Figure 1. The SamsungGear HMD (a) can be used in passive mode (inserting a smartphone without plugging it into the mask through the micro-USB port) or active mode (with on-board electronic, mainly the gyroscope, supplied through the micro-USB port). The Neurable headset (b) combines EEG with the HTC Vive (c), an active VR headset linked to a powerful computer. The Oculus Quest (d) is an active device that offers similar functionalities to the HTC Vive without the need for external sensors, thus it is easily transported.

Prototypes of BCI-based video games already exist.[7][8][9][10][11][12][13][14][15][16][17][18] They are mainly based on three BCI paradigms: the steady-state-evoked-potential (SSVEP), P300 event-related potentials (ERP), and mental imagery (MI). The first two necessitate sensorial stimulation of the user, usually visual, and are defined as synchronous because the application decides when to activate the stimulation so that the user can give a command.[19] In this article, we focus on P300-based BCIs. As compared to MI-based BCIs, P300-based BCIs require a shorter training, achieve a higher information transfer rate (amount of information sent per unit of time), and allow a higher number of possible commands.[20][21] As compared to SSVEP-based BCIs they feature a lower information transfer rate. However, the flickering used for eliciting SSVEPs is annoying and tiring, besides presenting an increased risk of eliciting epileptic seizures.[22] Modern P300-based BCI was introduced in 1988 by Farwell and Donchin as a means of communication for patients suffering from the ‘locked-in’ syndrome.[23] They were probably influenced by the prior work of Vidal, who proposed in the ’70s a conceptual framework for online ERP-based BCI,[24] coining, by the way, the expression brain-computer interface.[25][26] P300-based BCIs are based on the so-called oddball paradigm. The oddball paradigm is an experimental design consisting of the presentation of discrete stimuli successively; most are neutral (non-TARGET) and a few (rare) are TARGET stimuli.[27] In the case of P300-based BCI, items are flashed on the screen, typically in groups. A sequence of flashes covering all available items is named a repetition. The goal of the BCI is to analyze the ERPs in one or more repetitions to individuate which item has produced a P300, a positive ERP that appears around 300–600 ms after the item the user wants to select (TARGET) has flashed. The typical accuracy of P300-based BCIs has risen over the past years from about around 75% after 15 repetitions of flashes[28] to around 90% after three repetitions using modern machine learning algorithms based on Riemannian geometry.[29][30][31][32]  In practice, this means that at least one second is necessary for such BCI to issue a command, but more may be needed to issue reliable commands.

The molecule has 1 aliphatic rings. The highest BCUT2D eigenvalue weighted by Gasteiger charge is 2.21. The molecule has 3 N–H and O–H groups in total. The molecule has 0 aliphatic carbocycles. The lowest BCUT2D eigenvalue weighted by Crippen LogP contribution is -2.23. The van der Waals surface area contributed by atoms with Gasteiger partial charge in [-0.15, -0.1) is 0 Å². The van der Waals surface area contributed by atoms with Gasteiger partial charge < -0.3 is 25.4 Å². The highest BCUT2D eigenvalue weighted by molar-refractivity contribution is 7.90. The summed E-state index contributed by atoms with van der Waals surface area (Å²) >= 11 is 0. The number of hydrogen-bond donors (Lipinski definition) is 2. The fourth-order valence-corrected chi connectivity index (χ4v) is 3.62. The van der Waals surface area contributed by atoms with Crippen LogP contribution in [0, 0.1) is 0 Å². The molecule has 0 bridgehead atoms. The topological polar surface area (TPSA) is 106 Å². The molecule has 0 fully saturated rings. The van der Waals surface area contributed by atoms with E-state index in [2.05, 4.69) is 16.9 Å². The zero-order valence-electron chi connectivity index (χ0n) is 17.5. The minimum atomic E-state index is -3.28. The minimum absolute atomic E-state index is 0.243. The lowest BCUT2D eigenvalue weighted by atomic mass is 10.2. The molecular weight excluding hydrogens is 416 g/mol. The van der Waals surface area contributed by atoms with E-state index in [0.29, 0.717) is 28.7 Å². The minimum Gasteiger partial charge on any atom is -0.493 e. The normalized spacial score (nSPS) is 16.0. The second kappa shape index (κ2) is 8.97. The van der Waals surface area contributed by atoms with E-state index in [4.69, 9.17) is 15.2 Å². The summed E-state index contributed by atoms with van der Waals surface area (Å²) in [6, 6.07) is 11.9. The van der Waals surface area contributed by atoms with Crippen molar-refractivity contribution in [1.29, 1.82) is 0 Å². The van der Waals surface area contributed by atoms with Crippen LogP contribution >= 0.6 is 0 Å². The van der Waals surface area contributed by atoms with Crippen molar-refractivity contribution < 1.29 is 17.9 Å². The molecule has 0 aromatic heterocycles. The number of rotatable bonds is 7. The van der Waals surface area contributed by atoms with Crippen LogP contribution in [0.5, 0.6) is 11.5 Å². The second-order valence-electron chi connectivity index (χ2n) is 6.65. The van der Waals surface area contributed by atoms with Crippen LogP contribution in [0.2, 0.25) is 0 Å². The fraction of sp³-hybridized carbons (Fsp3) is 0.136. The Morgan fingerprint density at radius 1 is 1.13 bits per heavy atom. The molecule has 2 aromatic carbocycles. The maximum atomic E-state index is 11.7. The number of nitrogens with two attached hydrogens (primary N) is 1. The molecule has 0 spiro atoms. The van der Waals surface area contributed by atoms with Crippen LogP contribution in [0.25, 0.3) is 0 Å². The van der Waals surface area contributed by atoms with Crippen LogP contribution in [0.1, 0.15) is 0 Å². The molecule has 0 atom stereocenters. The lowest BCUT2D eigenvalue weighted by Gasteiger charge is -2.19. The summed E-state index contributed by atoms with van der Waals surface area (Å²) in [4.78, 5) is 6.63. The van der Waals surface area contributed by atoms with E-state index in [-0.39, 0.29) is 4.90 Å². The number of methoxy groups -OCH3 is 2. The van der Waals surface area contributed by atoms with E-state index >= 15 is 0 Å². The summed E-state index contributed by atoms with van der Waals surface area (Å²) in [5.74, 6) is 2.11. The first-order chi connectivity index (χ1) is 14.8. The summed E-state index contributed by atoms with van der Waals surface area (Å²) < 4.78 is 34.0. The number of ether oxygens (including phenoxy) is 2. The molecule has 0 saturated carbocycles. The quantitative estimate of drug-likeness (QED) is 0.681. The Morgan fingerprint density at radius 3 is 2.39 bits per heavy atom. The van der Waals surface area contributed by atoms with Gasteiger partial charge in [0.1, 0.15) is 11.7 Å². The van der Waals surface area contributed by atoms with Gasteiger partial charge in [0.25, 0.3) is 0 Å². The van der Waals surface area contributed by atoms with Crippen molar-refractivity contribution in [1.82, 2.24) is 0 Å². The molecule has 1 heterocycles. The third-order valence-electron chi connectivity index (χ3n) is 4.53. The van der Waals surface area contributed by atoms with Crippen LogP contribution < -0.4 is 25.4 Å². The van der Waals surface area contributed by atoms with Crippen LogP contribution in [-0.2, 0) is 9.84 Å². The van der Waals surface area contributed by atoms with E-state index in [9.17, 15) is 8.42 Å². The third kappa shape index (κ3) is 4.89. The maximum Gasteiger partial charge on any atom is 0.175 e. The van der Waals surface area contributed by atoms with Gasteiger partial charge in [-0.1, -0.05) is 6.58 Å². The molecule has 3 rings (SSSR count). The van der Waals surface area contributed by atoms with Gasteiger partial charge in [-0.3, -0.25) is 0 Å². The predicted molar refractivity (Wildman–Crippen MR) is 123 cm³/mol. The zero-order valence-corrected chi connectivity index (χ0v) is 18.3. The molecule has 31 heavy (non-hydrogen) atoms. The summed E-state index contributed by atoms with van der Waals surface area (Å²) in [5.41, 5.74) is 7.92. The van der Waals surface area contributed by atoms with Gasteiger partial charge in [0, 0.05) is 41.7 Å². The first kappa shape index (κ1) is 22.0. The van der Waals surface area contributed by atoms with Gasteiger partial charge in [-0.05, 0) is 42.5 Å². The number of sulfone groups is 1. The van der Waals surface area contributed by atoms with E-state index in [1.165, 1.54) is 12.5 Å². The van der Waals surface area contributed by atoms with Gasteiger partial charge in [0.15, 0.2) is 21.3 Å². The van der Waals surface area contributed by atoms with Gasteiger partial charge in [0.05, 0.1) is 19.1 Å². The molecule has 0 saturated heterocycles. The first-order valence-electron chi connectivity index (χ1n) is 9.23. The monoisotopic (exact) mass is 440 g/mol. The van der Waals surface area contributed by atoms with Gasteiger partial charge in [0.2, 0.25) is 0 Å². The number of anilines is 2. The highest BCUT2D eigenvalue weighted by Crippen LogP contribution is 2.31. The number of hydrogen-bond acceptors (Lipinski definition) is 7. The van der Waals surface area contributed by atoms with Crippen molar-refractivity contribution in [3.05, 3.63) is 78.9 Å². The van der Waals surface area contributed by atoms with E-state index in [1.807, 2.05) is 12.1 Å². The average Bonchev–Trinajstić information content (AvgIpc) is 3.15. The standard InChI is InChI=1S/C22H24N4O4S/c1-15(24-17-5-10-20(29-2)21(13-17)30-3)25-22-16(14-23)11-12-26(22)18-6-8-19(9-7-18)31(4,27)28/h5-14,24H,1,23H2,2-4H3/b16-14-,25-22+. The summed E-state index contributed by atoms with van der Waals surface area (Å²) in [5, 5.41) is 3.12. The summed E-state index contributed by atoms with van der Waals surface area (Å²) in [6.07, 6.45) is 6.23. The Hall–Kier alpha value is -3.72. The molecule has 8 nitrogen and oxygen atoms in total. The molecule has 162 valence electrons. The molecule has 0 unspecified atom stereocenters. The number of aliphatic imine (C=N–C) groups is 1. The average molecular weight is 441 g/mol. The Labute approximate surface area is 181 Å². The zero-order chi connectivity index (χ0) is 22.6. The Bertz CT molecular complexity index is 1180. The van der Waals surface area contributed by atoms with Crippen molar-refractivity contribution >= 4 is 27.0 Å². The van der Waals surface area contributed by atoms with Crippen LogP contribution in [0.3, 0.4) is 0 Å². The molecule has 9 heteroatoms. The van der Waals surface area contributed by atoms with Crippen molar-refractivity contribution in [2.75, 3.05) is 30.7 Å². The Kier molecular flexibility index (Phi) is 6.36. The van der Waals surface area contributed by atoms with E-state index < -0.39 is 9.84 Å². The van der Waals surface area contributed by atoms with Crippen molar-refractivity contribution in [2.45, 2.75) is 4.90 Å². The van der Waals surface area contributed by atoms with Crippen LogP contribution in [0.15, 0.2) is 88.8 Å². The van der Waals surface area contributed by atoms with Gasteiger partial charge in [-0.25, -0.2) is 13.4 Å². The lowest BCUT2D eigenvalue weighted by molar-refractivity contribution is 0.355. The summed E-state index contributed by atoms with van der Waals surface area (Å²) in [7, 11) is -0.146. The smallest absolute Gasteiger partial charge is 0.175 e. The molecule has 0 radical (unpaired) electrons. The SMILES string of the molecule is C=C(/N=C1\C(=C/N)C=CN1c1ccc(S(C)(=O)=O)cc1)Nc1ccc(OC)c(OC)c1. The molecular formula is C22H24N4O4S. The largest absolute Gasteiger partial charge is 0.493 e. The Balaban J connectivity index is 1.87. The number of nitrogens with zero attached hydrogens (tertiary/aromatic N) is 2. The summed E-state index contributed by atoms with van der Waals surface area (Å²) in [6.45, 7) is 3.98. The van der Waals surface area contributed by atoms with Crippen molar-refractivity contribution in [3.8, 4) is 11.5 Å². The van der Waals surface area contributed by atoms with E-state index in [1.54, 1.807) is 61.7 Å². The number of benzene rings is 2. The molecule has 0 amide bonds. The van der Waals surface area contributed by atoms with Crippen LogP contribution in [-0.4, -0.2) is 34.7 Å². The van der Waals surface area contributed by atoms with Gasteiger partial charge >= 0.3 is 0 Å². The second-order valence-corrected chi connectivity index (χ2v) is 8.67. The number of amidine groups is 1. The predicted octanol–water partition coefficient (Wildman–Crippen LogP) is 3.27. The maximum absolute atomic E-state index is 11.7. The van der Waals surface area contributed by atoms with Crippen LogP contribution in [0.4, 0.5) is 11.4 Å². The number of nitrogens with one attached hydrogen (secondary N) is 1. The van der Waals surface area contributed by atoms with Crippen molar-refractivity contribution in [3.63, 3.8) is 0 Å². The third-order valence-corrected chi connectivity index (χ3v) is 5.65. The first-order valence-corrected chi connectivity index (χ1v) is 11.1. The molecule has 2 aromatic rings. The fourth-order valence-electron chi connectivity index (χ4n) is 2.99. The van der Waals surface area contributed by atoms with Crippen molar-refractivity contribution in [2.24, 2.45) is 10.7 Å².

We anticipate that the integration of BCI in VR games thanks to the development of integrated HMD-EEG[33][34][35] devices will foster the acceptance of this technology by both the video game industry and gamers, thus pushing the technology into the real world. The development of a concrete application for the large public faces several limitations, though. In the domain of virtual reality, motion sickness appears to be one of the most severe limitations. However, this limitation seems relatively weak in comparison to those risen by the BCI system. Above all, BCIs are often unsightly, and the electrodes are not easy to use. Also, users in virtual reality may move a lot and this jeopardizes the quality of the EEG signal.

2. Type of Game Recommendations

Marshall and al.[36] studied the possible applications of BCI technology depending on the type of game. In the following, we review the recommendations given by these authors.

  • Real-Time Strategy (RTS) games are too complex and need continuous control, thus P300 does not suit them. In RTS games, P300 can still be used if restricting it to non-critical control aspects. Generally, however, strategy games are not particularly adapted to the VR context, as only 7% of VR games are of this kind (Figure 2a). For these games, the recommendation is to have a third-person point of view. For example, the player’s avatar controls a map representing the game field and this map is an object in a virtual room. Although it is not a strategy game, MOSS (Polyarc, Seattle, WA, USA) illustrates the use of a third-person point of view in VR.
  • Roleplay games (RPG) are also problematic for P300-based BCI because of their complexity. The general recommendations are the same as for RTS. The RPG should be turn-based and the BCI should be restricted to minor aspects of the game. An example is “Alpha wow”,[9] where the user’s mental state is used to change the avatar’s behavior in the virtual world.
  • Action games are the most popular type of game employing BCI technology. This is surprising since action games often include fast-moving gameplay. For this reason, the use of BCI is not recommended in action games without adaptation.